Crimson Reflections

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The Lolita Collective

Silver Linings: 2020 Has Made Lolita More Accessible, and I Hope Some of the Changes Stay

This year has been a whirlwind of adaptation as everyone has tried to find a place of stability as the world battles a deadly pandemic. And, of course, the vast majority of the changes that the pandemic has brought about have been negative.

As I pen this, 1.7 Million people have lost their lives globally and the United States of America is going through a massive outbreak. Even though vaccines have started to roll out (and I strongly and genuinely encourage each and every one of you to get your COVID19 vaccine), it will take time to vaccinate everyone. I could write novels about how this was handled, and how angry I am about how bad it was allowed to get in this country.

But, one of the things that I can not deny is that some of the changes that have been made because of the pandemic have made aspects of lolita more accessible, especially to those with limited ability to travel outside the home. I wish these things had come out of better circumstances, but unfortunately, they have not.

Two of those things in particular, I think are really nice ideas that I would like to see continue past the end of the pandemic.

First, virtual meetups / events / parties. I feel like the idea of hanging out on skype or in group video chat was super novel ~10 years ago and everyone was really into it, and then… it sort of just went by the wayside and became a thing for Twitch streamers and business conferences. I know there were some video chat rooms back in the day on LJ, but I feel like in the past ~5 years or so, the community really hasn’t been embracing video chat / video meets. Some people will twitch stream or go on FB live or Insta live, and that’s cool and all, but a collaborative video moment where we have multiple content creators giving panels back to back on a specific day like we have seen this year with the virtual conventions hosted by bay area kei hasn’t really been a big thing until now. And, frankly, those events have been great.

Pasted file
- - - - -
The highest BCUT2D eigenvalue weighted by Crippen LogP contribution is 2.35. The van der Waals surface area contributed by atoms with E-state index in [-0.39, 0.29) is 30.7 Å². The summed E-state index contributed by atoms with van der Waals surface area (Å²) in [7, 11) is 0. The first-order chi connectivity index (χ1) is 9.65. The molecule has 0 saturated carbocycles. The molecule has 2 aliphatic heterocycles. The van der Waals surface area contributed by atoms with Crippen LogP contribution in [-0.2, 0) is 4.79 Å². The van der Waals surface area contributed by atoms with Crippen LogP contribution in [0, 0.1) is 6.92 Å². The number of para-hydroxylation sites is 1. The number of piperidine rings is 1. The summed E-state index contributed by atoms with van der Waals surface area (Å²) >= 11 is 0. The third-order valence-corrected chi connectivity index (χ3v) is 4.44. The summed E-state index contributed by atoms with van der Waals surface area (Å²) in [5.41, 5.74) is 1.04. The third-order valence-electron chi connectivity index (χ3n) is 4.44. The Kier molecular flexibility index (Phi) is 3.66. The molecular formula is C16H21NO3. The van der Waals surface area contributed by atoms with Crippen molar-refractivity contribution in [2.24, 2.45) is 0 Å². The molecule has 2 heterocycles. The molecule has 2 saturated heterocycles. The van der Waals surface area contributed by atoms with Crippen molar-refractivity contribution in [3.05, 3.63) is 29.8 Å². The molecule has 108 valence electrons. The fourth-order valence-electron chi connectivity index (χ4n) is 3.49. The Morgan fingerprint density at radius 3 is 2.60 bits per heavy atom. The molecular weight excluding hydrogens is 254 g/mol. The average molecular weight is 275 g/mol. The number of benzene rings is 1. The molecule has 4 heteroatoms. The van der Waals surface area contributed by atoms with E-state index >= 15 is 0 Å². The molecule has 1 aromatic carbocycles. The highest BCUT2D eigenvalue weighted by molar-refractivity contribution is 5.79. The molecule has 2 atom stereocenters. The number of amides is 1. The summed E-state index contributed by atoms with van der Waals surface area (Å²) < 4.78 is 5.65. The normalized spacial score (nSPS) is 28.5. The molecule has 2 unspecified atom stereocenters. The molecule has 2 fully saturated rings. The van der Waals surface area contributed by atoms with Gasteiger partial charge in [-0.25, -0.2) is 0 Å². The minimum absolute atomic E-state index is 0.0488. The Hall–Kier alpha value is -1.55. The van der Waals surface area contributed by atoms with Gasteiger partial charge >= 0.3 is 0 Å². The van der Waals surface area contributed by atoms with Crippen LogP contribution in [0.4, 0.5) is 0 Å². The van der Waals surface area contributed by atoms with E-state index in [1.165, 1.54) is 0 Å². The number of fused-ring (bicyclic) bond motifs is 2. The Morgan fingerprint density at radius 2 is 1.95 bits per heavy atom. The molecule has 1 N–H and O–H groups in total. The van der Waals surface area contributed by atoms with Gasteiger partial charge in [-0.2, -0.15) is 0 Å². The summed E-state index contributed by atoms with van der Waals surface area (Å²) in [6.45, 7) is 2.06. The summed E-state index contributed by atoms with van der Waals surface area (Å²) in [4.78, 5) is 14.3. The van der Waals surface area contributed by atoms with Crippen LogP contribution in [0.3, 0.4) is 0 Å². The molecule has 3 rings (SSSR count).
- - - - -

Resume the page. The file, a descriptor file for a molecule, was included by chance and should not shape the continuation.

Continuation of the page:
One of the Official Group Photos from the AP Paris Tea Party, via their FB

I attended the Angelic Pretty Paris tea a bit ago and while there were a few technical difficulties (have you ever felt so badly for someone’s trouble that it’s nearly a physical pain? Because that is how I felt for the poor hosts who were trying so hard ;__; </3 ), it was a very fun experience. We watched a fashion show video together, played a game and got to chat with the other attendees before and after (I think all of this is public information… it also came with the standard “don’t leak info about the new collections!!!” warning and I don’t want them to not do it again, so trying to be very careful. I really enjoyed it, especially as there were many people there who I really just likely will not ever get to meet in person.

I’ve also been going to the panels for most of the online Bay Area Kei events (though I’ve been skipping out on the teas because I really don’t have my life together right now and IDK what the date is a lot of the time…) and I’ve really enjoyed just like… the convention panel experience without the stress of getting dressed and finding the room in time and hoarding my energy to attend.

Lastly, a community a bit south of me, that is a bit of a drive, has been having virtual meetups. I attended a couple earlier in the year and it was nice to see people that I usually don’t see at most of my local meetups because of the driving time.

As someone with a chronic illness that makes me very tired and have very limited energy and stamina, the ability to tune in to a meetup from my sofa has been amazing. There is no driving (specifically driving home after), there is no making sure I’m up to walking around… and if I faint, well, I’m in my own house and I know where the obstacles are. I know how to safely fall in my own house.